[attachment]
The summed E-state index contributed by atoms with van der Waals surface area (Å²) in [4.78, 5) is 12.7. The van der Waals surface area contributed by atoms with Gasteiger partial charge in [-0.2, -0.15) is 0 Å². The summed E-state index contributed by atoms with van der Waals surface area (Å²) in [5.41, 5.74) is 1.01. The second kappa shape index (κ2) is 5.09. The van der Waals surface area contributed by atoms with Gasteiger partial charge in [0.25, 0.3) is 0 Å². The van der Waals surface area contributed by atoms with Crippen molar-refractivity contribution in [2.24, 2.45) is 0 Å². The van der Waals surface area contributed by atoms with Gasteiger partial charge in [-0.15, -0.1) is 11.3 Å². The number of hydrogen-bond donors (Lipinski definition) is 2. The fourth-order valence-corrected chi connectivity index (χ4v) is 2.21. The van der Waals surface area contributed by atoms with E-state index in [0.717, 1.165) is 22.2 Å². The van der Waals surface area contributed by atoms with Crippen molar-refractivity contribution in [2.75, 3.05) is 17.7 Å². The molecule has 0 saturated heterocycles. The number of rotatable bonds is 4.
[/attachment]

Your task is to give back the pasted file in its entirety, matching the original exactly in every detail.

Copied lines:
The summed E-state index contributed by atoms with van der Waals surface area (Å²) in [4.78, 5) is 12.7. The van der Waals surface area contributed by atoms with Gasteiger partial charge in [-0.2, -0.15) is 0 Å². The summed E-state index contributed by atoms with van der Waals surface area (Å²) in [5.41, 5.74) is 1.01. The second kappa shape index (κ2) is 5.09. The van der Waals surface area contributed by atoms with Gasteiger partial charge in [0.25, 0.3) is 0 Å². The van der Waals surface area contributed by atoms with Crippen molar-refractivity contribution in [2.24, 2.45) is 0 Å². The van der Waals surface area contributed by atoms with Gasteiger partial charge in [-0.15, -0.1) is 11.3 Å². The number of hydrogen-bond donors (Lipinski definition) is 2. The fourth-order valence-corrected chi connectivity index (χ4v) is 2.21. The van der Waals surface area contributed by atoms with E-state index in [0.717, 1.165) is 22.2 Å². The van der Waals surface area contributed by atoms with Crippen molar-refractivity contribution in [2.75, 3.05) is 17.7 Å². The molecule has 0 saturated heterocycles. The number of rotatable bonds is 4.